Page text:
The Committee for the Abolition of Illegitimate Debt (CADTM) on private debt and human rights

13 January 2020 by Chiara Filoni , Eva Betavatzi , Mats Lucia Bayer

This is our contribution to the appeal made by the UN Independent Expert on the effects of foreign debt and other related international financial obligations of States on the full enjoyment of all human rights, Mr. Juan Pablo Bohoslavsky. Mr. Bohoslavsky, in the course of preparing his next thematic report for the Human Rights Council on the subject of private debt and human rights, called on the CADTM along with other organisations for international solidarity. The report will be presented to the Human Rights Council during the 43rd session in February/March 2020.

Private debt held by households, students, women and farmers can drive debtors into dire poverty, violence and social exclusion.

Let us take a closer look at some of this privately held debt. Each example will be followed with considerations of its impact on human rights and pubic debt.

 Student debt

The problem of student debt is very significant is some countries, including the United States and Chile. Tuition costs for higher education are high and so many students are obliged to borrow from banks or other lending institutions.

Student incurred debt represents the second most commonly held debt, following mortgages; in 2018 it amounted to $1.5 trillion.

In the United States, this concerns about 45 million individuals [1]. Student debt is now the second-largest source of household debt (after housing), reaching $1.5 trillion in 2018 [2]. Two thirds of US students are now burdened by an average of $27,000 in debt, and default rates are rising; more than 1 million people default on their student loans each year. In Chile, interest Interest An amount paid in remuneration of an investment or received by a lender. Interest is calculated on the amount of the capital invested or borrowed, the duration of the operation and the rate that has been set. on student loans has risen as high as 6% at times, subjecting thousands of students to decades of repayment and indebtedness. In 2018, 40% of students with loans were behind in their payments [3]. In the United States today, four borrowers out of ten are at risk of default [4], 63% are paying off only the interest and fees. The fact that the beneficiaries of federal loans (including student loans) may file for personal bankruptcy gives lenders unprecedented leverage Leverage This is the ratio between funds borrowed for investment and the personal funds or equity that backs them up. A company may have borrowed much more than its capitalized value, in which case it is said to be ’highly leveraged’. The more highly a company is leveraged, the higher the risk associated with lending to the company; but higher also are the possible profits that it may realise as compared with its own value. : they may garnish wages, social security benefits, or even disability pensions. Social and economic exclusion is therefore a real risk for students in the US. Although the largest loans are taken out by middle-income families, low-income families are the most impacted. Blacks and Latinos are most affected: 81% of Black students continue to pay off debt after graduation, compared to 67% of Latino students and 64% of White students [5]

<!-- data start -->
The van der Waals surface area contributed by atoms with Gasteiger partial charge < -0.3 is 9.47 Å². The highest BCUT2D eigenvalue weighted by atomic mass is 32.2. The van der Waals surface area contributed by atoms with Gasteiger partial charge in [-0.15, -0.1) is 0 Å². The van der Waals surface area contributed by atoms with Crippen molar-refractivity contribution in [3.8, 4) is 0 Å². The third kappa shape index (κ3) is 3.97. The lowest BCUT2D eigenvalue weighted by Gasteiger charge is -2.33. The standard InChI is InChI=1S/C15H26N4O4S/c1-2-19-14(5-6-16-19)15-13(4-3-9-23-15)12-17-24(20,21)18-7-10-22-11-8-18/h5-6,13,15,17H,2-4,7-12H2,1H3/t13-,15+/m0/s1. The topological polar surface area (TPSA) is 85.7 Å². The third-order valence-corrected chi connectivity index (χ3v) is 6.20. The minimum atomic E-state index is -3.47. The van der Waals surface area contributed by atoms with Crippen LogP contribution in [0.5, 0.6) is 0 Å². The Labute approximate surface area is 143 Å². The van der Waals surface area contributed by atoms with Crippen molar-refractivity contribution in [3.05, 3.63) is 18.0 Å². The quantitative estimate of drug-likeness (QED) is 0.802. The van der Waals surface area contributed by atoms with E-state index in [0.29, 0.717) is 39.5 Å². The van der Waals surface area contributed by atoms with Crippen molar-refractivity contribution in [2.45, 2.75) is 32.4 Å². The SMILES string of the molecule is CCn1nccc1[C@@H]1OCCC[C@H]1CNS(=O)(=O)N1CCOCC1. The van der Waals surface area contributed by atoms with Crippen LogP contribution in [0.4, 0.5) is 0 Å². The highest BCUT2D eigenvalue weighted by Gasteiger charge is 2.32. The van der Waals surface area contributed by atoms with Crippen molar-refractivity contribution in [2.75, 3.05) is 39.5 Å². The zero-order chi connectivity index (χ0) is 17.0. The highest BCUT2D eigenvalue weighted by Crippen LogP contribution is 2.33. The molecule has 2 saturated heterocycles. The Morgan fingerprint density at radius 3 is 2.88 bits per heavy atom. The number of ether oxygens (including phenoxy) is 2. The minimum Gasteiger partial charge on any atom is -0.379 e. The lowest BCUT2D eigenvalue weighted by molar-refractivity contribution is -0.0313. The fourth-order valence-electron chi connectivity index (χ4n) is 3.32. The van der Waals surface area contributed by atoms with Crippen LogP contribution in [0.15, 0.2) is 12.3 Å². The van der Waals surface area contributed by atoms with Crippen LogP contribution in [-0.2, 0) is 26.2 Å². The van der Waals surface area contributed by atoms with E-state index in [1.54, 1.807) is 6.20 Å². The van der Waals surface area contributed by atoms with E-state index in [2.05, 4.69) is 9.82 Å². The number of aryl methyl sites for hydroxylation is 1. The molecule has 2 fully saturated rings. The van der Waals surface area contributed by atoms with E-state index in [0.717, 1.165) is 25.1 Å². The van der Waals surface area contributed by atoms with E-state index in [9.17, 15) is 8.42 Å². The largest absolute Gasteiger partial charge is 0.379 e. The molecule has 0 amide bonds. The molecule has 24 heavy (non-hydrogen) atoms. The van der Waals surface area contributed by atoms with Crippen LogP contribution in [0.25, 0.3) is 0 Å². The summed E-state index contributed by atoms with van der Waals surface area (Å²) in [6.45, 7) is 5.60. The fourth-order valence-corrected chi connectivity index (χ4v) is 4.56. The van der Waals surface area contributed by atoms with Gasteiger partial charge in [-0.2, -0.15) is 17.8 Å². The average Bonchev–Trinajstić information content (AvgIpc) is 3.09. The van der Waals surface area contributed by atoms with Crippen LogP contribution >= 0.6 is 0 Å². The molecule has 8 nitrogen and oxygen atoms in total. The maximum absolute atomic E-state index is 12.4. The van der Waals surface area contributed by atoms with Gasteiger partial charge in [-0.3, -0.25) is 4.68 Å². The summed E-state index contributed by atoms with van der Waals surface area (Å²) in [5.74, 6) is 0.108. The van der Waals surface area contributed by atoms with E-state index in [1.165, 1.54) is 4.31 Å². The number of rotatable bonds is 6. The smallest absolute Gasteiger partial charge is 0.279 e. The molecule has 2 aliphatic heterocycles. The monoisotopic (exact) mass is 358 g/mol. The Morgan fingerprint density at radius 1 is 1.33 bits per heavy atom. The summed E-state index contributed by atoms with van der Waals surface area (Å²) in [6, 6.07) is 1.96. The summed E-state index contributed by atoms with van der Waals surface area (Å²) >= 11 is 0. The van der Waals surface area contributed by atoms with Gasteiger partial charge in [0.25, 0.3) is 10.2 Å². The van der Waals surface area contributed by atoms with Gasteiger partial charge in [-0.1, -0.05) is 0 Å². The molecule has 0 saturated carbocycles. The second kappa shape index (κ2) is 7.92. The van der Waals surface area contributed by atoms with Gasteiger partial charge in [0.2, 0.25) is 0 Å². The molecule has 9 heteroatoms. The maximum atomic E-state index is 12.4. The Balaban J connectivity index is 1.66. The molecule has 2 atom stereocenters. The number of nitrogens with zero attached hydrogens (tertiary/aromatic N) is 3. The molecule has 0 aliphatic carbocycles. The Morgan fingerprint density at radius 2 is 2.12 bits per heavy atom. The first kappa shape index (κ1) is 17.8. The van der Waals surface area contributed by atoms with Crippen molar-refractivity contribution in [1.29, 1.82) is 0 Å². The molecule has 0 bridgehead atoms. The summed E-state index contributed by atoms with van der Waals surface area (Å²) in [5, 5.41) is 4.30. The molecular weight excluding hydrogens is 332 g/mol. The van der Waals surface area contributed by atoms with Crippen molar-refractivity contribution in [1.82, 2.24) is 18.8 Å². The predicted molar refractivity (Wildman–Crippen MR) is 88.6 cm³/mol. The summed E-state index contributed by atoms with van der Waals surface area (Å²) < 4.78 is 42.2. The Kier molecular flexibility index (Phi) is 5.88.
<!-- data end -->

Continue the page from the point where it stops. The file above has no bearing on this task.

Article 26 of the Universal Declaration of Human Rights dated 10 December 1948 guarantees Guarantees Acts that provide a creditor with security in complement to the debtor’s commitment. A distinction is made between real guarantees (lien, pledge, mortgage, prior charge) and personal guarantees (surety, aval, letter of intent, independent guarantee). the right to education for all and equal access to higher education for all on the basis of merit.

We observe that public authorities have been disengaging from financing education, leading to a situation of inequality and asymmetry among individuals, which is in contradiction to the Universal Declaration of Human Rights. Thus, this is anything but a problem relating to individual persons, it is truly a societal issue, concerning nearly 15% of the population of the United States, and will have a decisive influence on the development of inequality in the country high student debt creates a problem for any economy because, in the context of a high level of financialisation, this debt is the target of speculation, increasing the risk of a new financial crisis [6] and thus acting as a destabilising factor for the economy in general.

 Housing debt

In the first quarter of 2019, the value of mortgage Mortgage A loan made against property collateral. There are two sorts of mortgages:
1) the most common form where the property that the loan is used to purchase is used as the collateral;
2) a broader use of property to guarantee any loan: it is sufficient that the borrower possesses and engages the property as collateral.